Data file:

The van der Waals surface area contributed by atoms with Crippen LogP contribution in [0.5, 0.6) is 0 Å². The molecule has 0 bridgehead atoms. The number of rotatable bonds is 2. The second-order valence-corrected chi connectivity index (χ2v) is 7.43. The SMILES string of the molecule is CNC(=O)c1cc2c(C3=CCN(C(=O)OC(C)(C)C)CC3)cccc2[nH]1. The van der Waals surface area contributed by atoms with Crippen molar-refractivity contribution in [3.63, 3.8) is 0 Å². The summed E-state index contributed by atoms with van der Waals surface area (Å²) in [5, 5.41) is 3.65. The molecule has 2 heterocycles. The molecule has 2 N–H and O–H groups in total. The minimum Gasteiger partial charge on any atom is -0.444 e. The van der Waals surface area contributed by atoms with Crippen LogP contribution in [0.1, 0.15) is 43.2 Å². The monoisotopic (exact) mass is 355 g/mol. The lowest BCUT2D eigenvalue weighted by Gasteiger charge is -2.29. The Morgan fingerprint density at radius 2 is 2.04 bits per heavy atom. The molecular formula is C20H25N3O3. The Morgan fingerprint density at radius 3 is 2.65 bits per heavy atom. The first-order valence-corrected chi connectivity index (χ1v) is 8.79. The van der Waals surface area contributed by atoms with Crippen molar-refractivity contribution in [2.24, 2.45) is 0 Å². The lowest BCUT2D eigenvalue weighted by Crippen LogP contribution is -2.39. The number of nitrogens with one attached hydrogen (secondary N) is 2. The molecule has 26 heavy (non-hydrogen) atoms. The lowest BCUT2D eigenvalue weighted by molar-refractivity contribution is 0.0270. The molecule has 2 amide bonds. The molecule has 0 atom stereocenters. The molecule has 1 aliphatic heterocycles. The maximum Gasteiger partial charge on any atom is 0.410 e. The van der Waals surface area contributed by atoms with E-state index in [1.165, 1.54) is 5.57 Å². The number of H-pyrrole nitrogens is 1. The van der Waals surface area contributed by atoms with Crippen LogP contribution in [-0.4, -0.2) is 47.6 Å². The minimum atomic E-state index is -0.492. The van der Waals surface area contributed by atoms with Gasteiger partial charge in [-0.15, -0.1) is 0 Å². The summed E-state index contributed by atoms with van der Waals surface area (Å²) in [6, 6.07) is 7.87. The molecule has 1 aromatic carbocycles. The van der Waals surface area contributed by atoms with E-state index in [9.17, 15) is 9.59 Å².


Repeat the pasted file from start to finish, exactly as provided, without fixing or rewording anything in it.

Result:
The van der Waals surface area contributed by atoms with Crippen LogP contribution in [0.5, 0.6) is 0 Å². The molecule has 0 bridgehead atoms. The number of rotatable bonds is 2. The second-order valence-corrected chi connectivity index (χ2v) is 7.43. The SMILES string of the molecule is CNC(=O)c1cc2c(C3=CCN(C(=O)OC(C)(C)C)CC3)cccc2[nH]1. The van der Waals surface area contributed by atoms with Crippen molar-refractivity contribution in [3.63, 3.8) is 0 Å². The summed E-state index contributed by atoms with van der Waals surface area (Å²) in [5, 5.41) is 3.65. The molecule has 2 heterocycles. The molecule has 2 N–H and O–H groups in total. The minimum Gasteiger partial charge on any atom is -0.444 e. The van der Waals surface area contributed by atoms with Crippen LogP contribution in [0.1, 0.15) is 43.2 Å². The monoisotopic (exact) mass is 355 g/mol. The lowest BCUT2D eigenvalue weighted by Gasteiger charge is -2.29. The Morgan fingerprint density at radius 2 is 2.04 bits per heavy atom. The molecular formula is C20H25N3O3. The Morgan fingerprint density at radius 3 is 2.65 bits per heavy atom. The first-order valence-corrected chi connectivity index (χ1v) is 8.79. The van der Waals surface area contributed by atoms with Crippen molar-refractivity contribution in [2.24, 2.45) is 0 Å². The lowest BCUT2D eigenvalue weighted by Crippen LogP contribution is -2.39. The number of nitrogens with one attached hydrogen (secondary N) is 2. The molecule has 26 heavy (non-hydrogen) atoms. The lowest BCUT2D eigenvalue weighted by molar-refractivity contribution is 0.0270. The molecule has 2 amide bonds. The molecule has 0 atom stereocenters. The molecule has 1 aliphatic heterocycles. The maximum Gasteiger partial charge on any atom is 0.410 e. The van der Waals surface area contributed by atoms with E-state index in [1.165, 1.54) is 5.57 Å². The number of H-pyrrole nitrogens is 1. The van der Waals surface area contributed by atoms with Crippen LogP contribution in [-0.4, -0.2) is 47.6 Å². The minimum atomic E-state index is -0.492. The van der Waals surface area contributed by atoms with Gasteiger partial charge in [-0.15, -0.1) is 0 Å². The summed E-state index contributed by atoms with van der Waals surface area (Å²) in [6, 6.07) is 7.87. The molecule has 1 aromatic carbocycles. The van der Waals surface area contributed by atoms with E-state index in [9.17, 15) is 9.59 Å².